Paying farmers to look after their soil could curb flooding, boost crop production and wildlife, and help tackle climate change, a report says.
The Royal Society report warns that poorly-managed soils which are compacted or eroding can reduce yields, contribute to floods and hit water quality.
Many farmers are already taking care of soils but, while doing so delivers wider benefits, it can come with costs for which they are not reimbursed.
However, the Agriculture Bill, which sets out a new subsidy regime to replace the EU’s Common Agricultural Policy based on “public money for public goods”, includes provision for payments for protecting or improving soil quality.
Experts behind the report said soil is treated as “out of sight, out of mind” but people should be as appalled by badly managed soils as the loss of woods or wetlands.
The report highlights that soil can act as natural flood management by increasing the amount of water seeping into the ground and storing water through its uptake into root systems, but compacted soils prevent this.
Good soil “structure” can improve yields by providing a habitat for earthworms and other organisms which recycle nutrients and prevent erosion.
Healthy soil supports plants and animals above the ground and helps control pests and diseases, the report said.
The report also highlights how huge amounts of carbon from plants and other organic matter is trapped and stored in soils, so managing them well makes them more productive and helps in the climate fight.
Professor Alastair Fitter, emeritus Professor of Ecology at the University of York and a lead Royal Society Fellow on the report, said: “We should be as appalled by badly managed soils in our fields as we are by the loss of our woods or wetlands.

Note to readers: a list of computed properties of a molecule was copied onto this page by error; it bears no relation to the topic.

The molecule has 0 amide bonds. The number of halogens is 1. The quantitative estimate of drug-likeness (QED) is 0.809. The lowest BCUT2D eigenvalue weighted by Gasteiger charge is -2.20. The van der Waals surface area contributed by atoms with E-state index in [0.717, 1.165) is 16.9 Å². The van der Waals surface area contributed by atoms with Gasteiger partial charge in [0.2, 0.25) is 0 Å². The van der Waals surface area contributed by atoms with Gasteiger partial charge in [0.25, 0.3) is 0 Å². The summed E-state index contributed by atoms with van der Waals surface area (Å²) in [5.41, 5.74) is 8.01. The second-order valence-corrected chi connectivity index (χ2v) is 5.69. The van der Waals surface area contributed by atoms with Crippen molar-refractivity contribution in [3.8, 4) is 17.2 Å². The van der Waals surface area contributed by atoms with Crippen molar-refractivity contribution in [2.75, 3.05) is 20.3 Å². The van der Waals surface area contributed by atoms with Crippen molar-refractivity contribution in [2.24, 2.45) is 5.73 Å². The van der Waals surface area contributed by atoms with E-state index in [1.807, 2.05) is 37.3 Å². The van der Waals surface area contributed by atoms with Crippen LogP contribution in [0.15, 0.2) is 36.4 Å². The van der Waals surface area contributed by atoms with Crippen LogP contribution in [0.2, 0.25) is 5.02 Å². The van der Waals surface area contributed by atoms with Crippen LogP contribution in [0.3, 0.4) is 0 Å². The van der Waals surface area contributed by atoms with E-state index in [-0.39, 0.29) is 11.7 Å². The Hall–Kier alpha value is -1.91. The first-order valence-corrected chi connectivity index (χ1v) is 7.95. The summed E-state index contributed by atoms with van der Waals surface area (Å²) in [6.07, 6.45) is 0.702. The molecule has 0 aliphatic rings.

“Our soils lock away more carbon than the vegetation on them, they provide 95% of our food, and when managed well they limit the risk of flooding, while supporting a vast array of life.
“Too often, though, they are ‘out of sight, out of mind’.”
He added: “The Government is at a critical moment in setting the course for British farming outside the EU and this evidence synthesis shows how important it is that soils take centre stage in land management policy.”
The experts said news measures are needed, such as planting cover crops instead of leaving fields bare in winter, planting grass leys in rotation, more hedges, and developing small wetlands alongside crops or pasture.
With the wide variety in the UK’s soils and the way they are used, a menu of evidence-based options will be needed for payments so land managers can pick the methods that suit their land.
Any system for managing soils better is likely to require more training and support for farmers, and technology such as drones, which can assess soil health and GPS-guided machinery to limit soil compaction, will be important, the report said.
A spokesman for the Environment Department (Defra) said: “We are committed to improving the health of our soils, which is why our 25 Year Environment Plan sets out an ambitious target of having all soils managed sustainably by 2030.
“In order to deliver this, we are developing a healthy soils indicator to set these new soil health targets and our landmark Agriculture Bill specifically details how farmers will be supported to protect and improve the health of our precious soils.”